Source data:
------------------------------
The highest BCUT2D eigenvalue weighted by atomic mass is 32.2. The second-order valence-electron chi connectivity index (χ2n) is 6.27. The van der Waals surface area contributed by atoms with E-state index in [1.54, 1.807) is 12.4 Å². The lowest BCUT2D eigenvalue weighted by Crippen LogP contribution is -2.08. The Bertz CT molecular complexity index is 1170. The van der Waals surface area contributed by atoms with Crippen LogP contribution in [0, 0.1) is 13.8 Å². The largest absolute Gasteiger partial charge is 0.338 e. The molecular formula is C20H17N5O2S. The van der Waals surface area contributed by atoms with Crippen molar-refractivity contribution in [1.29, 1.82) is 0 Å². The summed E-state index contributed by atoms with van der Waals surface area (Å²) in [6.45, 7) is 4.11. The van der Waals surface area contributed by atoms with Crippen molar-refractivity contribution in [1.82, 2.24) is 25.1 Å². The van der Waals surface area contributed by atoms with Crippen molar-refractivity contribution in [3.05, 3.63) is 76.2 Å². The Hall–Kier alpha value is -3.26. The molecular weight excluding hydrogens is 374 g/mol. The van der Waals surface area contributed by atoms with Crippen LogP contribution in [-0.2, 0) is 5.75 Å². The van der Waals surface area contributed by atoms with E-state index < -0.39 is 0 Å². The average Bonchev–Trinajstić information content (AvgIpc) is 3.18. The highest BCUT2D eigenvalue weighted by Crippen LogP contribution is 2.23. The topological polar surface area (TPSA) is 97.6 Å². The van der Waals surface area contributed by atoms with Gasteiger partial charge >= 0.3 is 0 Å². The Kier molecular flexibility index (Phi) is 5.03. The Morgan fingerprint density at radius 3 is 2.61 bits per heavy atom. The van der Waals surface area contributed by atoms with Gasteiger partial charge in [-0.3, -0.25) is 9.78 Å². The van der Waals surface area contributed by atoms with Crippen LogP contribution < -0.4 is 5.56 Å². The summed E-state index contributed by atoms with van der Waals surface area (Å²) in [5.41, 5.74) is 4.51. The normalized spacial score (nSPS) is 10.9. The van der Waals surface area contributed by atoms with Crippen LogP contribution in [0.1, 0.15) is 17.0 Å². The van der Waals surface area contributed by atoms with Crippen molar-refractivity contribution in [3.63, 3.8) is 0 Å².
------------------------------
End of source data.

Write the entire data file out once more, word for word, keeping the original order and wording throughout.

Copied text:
The highest BCUT2D eigenvalue weighted by atomic mass is 32.2. The second-order valence-electron chi connectivity index (χ2n) is 6.27. The van der Waals surface area contributed by atoms with E-state index in [1.54, 1.807) is 12.4 Å². The lowest BCUT2D eigenvalue weighted by Crippen LogP contribution is -2.08. The Bertz CT molecular complexity index is 1170. The van der Waals surface area contributed by atoms with Crippen LogP contribution in [0, 0.1) is 13.8 Å². The largest absolute Gasteiger partial charge is 0.338 e. The molecular formula is C20H17N5O2S. The van der Waals surface area contributed by atoms with Crippen molar-refractivity contribution in [1.29, 1.82) is 0 Å². The summed E-state index contributed by atoms with van der Waals surface area (Å²) in [6.45, 7) is 4.11. The van der Waals surface area contributed by atoms with Crippen molar-refractivity contribution in [1.82, 2.24) is 25.1 Å². The van der Waals surface area contributed by atoms with Crippen molar-refractivity contribution in [3.05, 3.63) is 76.2 Å². The Hall–Kier alpha value is -3.26. The molecular weight excluding hydrogens is 374 g/mol. The van der Waals surface area contributed by atoms with Crippen LogP contribution in [-0.2, 0) is 5.75 Å². The van der Waals surface area contributed by atoms with E-state index < -0.39 is 0 Å². The average Bonchev–Trinajstić information content (AvgIpc) is 3.18. The highest BCUT2D eigenvalue weighted by Crippen LogP contribution is 2.23. The topological polar surface area (TPSA) is 97.6 Å². The van der Waals surface area contributed by atoms with Gasteiger partial charge >= 0.3 is 0 Å². The Kier molecular flexibility index (Phi) is 5.03. The Morgan fingerprint density at radius 3 is 2.61 bits per heavy atom. The van der Waals surface area contributed by atoms with Gasteiger partial charge in [-0.3, -0.25) is 9.78 Å². The van der Waals surface area contributed by atoms with Crippen LogP contribution < -0.4 is 5.56 Å². The summed E-state index contributed by atoms with van der Waals surface area (Å²) in [5.41, 5.74) is 4.51. The normalized spacial score (nSPS) is 10.9. The van der Waals surface area contributed by atoms with Crippen LogP contribution in [0.1, 0.15) is 17.0 Å². The van der Waals surface area contributed by atoms with Crippen molar-refractivity contribution in [3.63, 3.8) is 0 Å².